Wet weather has warmed things up again, and the frost last week has not done much to damage growth. I am really keen for February to be mild. As I have so much grass that if we had a late winter now, it will all be quite a mess. I will actively consider applying some fertilizer on the fields at Tillington next week, as the grass is still growing there, and it would benefit from a light dressing. It is dry underfoot for the time of year, and although the clay at Plaistow is wet, it is not as saturated as it usually is in January. Once we get some growth, it will soon dry out.
We have just taken delivery of our new foot-trimming crush. This is a hydraulic ‘tilt’ crush, where the cow is held in position whilst the crush slowly turns her on her side, allowing the foot-trimmer to then very quickly trim all four feet before tilting her back and letting her go. This sounds traumatic I know, but believe me when the cow has to otherwise stand on three legs whilst the trimmer tackles one foot at a time, it takes far longer, and there is much greater risk of injury to the operator and stress for the cow.
Add to this the simple fact that if a job can be done much more quickly, safely and in comfort, then there is much more appetite to actually trim feet routinely.
This crush cost £10,000 so the decision was not made lightly; the lads had to convince me of all the merits, and of their absolute desire to trim cow’s hoofs! As a member of the Farm Animal Welfare Council advising the Minister on welfare matters, I had read an American research paper ‘Cardiopulmonary effects of position in conscious cattle’ (I know), where scientific studies were made on the cardiopulmonary effects of all four positions (standing, right lateral, left lateral and dorsal recumbency) on conscious cattle; where no sedatives or anesthetic drugs were given.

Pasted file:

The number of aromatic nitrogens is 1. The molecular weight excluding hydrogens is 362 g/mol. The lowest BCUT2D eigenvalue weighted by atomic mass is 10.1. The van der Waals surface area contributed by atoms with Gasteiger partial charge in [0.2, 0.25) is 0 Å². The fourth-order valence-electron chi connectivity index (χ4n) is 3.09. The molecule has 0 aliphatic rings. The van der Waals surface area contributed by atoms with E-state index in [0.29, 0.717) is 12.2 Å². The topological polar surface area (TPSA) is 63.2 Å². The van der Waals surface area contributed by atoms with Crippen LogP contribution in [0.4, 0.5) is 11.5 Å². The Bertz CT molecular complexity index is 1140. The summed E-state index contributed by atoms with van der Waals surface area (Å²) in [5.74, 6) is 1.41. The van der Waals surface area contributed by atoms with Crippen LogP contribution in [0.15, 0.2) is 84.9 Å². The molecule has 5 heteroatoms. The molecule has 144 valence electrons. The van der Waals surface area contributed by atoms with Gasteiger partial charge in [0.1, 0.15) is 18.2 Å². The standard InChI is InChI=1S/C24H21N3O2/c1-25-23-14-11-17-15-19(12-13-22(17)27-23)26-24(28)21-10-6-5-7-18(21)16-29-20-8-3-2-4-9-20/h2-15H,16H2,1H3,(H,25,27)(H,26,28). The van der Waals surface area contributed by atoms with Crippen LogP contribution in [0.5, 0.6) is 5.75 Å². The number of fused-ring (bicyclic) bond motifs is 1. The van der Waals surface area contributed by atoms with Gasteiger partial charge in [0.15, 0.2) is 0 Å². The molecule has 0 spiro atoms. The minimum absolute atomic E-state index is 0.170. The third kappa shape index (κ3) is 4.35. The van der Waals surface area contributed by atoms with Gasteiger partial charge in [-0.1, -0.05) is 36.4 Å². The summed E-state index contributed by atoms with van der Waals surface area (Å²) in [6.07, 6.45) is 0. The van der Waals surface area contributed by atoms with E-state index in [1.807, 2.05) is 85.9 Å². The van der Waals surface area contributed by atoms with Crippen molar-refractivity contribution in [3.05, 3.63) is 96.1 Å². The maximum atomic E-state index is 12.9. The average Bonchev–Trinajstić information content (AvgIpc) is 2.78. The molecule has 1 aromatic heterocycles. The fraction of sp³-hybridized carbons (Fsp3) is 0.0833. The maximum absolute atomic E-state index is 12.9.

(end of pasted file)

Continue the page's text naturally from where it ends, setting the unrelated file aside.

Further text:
This paper made it very clear that whilst dorsal recumbency is extremely stressful for a dairy cow, lateral position resulted in little or no change to the animal (measured through blood changes etc). Given that the dairy cows in this trial were held in various positions for a very long time, a few minutes whilst having their hoofs trimmed will be no problem at all. Farmers know this already, one of the things we are always anxious to avoid is turning a cow on her back, unless we are ‘rolling’ her with the vet to untwist the gut, or an exceptionally bad calving (both very rare). However, scientific papers like these cover horses and ponies too, and are especially looking at operations and surgical procedures, where the cow or horse may be held in different positions; the nature and effect of which must be known.